You know, contrary to what you might believe from hearing the panicked commentary from the media, there are solutions to our economic problems.
Look at the report that came out this week from the New Bottom Line Campaign showing that at least 1,000,000 new jobs would quickly be created if we just forced the big banks to write down the mortgages of underwater homeowners to current market levels.
Look at Rep. Jan Schakowsky’s new jobs bill, which would immediately create more than two million new jobs and pay for it by just taking taxes on wealthier Americans up to the levels they were after the big Reagan tax cuts in 1981.
Look at the CPC's budget, which sensibly brings us to a balanced budget faster than anything else than has been proposed by Republicans while still making the desperately needed investments we need to make in our future.
Look at this report from The American Prospect on how the Obama administration could help rebuild the middle class through executive action, things they could do without waiting for Congress to act. CAF is doing a great new series of articles on how to create jobs. A task force I served on came up with a whole series of great ideas on how to rebuild America's manufacturing sector.
We have solutions to our economic problems, things that both help create millions of desperately needed jobs in the short run and lay the foundation for us, as President Obama likes to put it, to win the future. What we need is political leadership that stands up to the massive multinational conglomerates that are strangling our economy, and stops acting in panic and caving into the hostage takers willing to kill the economy in order to get what they want. Sometimes the hostage takers are politicians, and sometimes they are bankers, but either way, they need to be told no.
Simon Johnson, former chief economist at the IMF, likens America to a third-world country taken over by a handful of corrupt oligarchs who have stripped their country's economy dry, and don't want to give up their power even as the country desperately turns to the IMF for bailouts. He is right about where we are: a tiny number of gargantuan companies have way too much market power and a vise grip on our politics as well.
The problem with the sensible policy solutions to our country's problems is that many of them would cost Wall Street and the other oligarchs money. We could create 1 million jobs overnight if the banks wrote down these underwater mortgages, and our regulatory agencies and state attorneys general could make them do it. We could create millions of new government or government contractor jobs overnight doing desperately needed work by taxing big banks, big oil companies, wealthy CEOs, and other mega-wealthy Americans. And we could do everything else mentioned in the reports and ideas mentioned above, but most of them cost some powerful, wealthy special interest some money, so too many politicians don't want to do it.
These oligarchs have us in a vise grip.
So instead of talking about how to rebuild the middle class, we are taking about cutting money out of Social Security. Instead of talking about how to create good American jobs with good American wages and benefits, we're talking about making seniors pay more for their health care costs and students not being able to get Pell Grants. Instead of talking about building infrastructure and invest in green jobs for the future, we are laying off teachers and seeing class sizes balloon into the 40s.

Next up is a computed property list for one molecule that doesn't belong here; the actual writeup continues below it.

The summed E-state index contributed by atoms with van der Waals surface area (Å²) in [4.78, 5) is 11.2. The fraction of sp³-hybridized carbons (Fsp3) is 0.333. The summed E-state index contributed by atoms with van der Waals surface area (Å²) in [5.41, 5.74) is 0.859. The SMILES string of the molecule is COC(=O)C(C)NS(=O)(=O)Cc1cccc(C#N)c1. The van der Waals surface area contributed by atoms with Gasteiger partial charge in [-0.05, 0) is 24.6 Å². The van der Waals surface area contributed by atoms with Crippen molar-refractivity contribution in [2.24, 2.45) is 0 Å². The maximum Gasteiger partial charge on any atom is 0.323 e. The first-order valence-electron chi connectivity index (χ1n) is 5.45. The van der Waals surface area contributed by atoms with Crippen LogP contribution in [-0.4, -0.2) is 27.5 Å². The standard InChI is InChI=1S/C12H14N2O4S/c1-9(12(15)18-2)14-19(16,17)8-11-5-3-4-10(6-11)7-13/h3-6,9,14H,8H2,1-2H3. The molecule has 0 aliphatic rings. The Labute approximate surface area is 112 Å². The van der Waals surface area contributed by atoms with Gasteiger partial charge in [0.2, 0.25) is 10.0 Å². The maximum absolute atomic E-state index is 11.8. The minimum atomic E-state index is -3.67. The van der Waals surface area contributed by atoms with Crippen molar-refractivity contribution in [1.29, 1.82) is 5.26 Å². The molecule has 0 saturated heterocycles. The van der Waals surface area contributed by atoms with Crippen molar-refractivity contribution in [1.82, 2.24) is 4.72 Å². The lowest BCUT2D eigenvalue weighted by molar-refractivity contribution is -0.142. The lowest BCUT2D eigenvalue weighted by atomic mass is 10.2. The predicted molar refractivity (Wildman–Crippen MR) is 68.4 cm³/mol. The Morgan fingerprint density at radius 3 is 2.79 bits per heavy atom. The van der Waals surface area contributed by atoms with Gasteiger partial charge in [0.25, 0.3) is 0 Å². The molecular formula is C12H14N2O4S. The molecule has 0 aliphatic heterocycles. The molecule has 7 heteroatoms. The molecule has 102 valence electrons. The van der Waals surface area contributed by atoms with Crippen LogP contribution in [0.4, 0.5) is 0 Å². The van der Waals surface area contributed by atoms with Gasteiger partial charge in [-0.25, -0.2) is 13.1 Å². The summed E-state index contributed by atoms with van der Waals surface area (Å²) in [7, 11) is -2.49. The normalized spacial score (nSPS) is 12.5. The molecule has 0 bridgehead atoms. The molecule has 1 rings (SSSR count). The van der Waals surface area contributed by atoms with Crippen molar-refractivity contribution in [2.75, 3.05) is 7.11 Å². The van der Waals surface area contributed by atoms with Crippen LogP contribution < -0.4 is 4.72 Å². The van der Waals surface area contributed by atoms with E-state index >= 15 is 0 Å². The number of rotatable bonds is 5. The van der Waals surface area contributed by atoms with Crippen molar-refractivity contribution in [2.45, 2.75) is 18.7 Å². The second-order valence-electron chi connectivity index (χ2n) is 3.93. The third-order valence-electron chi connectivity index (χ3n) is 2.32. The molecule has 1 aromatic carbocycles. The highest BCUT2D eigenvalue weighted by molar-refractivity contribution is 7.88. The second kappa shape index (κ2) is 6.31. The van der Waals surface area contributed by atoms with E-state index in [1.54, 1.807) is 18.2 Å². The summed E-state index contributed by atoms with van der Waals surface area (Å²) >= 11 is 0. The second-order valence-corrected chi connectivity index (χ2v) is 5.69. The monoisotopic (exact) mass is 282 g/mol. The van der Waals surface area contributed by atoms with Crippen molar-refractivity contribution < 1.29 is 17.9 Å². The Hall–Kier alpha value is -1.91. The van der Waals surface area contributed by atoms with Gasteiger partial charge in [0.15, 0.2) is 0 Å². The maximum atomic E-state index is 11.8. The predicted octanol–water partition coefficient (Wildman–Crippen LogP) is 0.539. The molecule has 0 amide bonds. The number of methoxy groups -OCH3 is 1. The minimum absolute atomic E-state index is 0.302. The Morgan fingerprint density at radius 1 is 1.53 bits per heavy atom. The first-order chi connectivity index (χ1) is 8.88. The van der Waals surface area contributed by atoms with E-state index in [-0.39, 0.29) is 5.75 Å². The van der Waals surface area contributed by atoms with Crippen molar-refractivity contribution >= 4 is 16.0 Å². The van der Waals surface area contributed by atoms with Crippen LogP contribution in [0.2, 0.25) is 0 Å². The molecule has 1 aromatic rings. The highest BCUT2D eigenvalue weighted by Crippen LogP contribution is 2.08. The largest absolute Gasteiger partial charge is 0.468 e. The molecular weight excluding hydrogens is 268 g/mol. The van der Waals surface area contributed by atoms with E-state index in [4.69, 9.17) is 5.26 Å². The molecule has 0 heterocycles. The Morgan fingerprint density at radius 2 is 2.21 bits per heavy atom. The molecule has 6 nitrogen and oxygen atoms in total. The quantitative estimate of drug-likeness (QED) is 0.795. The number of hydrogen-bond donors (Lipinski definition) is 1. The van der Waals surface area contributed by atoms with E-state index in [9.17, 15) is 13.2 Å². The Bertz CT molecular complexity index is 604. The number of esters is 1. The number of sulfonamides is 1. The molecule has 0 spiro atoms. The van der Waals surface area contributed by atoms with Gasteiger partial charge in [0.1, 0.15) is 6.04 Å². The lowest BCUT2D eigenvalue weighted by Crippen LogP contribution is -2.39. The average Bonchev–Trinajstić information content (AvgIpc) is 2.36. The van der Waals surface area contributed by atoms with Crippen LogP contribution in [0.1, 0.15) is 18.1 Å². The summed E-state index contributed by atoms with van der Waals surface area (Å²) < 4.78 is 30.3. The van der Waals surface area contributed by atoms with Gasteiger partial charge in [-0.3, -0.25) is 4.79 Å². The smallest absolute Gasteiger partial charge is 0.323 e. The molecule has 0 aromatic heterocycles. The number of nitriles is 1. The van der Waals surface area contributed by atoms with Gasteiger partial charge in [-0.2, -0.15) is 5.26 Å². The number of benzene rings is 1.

And now in spite of all of our bailouts and all of our tax breaks and all of our looking the other way at their anti-trust and corporate fraud violations, companies like Bank of America are still in big trouble because of their own recklessness. Will we bail them out again because they are too big to fail? Will our solution to their failing be to help engineer another bank merger so that these too big banks get even bigger? Or will we once again help revive them rather than do what needs to be done and restructure them so that they become smaller and more accountable to all of us — their customers, their workers, and us taxpayers.
We know the answer to these questions if policymakers keep the attitude they have had the past few years; that saving the banks and funneling more money to the super-rich is what saves our economy. But it doesn't work: it saves the big boys' hides and bonuses for another few years, but doesn't do a damn thing for the rest of us.
The only way we are going to turn this around is to demand a change, to create a mass movement so big it can't be ignored, something my friend Wes Boyd calls a "revivalist Church For Progress". Like the populist movement of old, we are going to have to have speakers' bureaus and tent revivals. Like the student movement of the 1960s, we are going to need teach-ins. Like the labor movement of the 1930s and the civil rights movement, we are going to need direct action and sit-ins and people in the streets. We are going to need to take this to the streets because those in the halls of government aren't paying enough attention. And we are going to need to take this to big corporate boardrooms and target them for action, because they clearly control government, so they need to hear what we are saying, too.
What we need are jobs, not cuts. We need good American jobs with good American wages, jobs that strengthen the middle class, not the kind of minimum-wage jobs politicians like Rick Perry are so proud to brag about. And we don't need any more cuts to things that middle-class and low-income folks rely on like Social Security, Medicare, Medicaid, student loans, and public schools. Good jobs, not more cuts — and no more bailouts for bankers or loopholes for GE.
It's time for a revivalist movement that will revive America.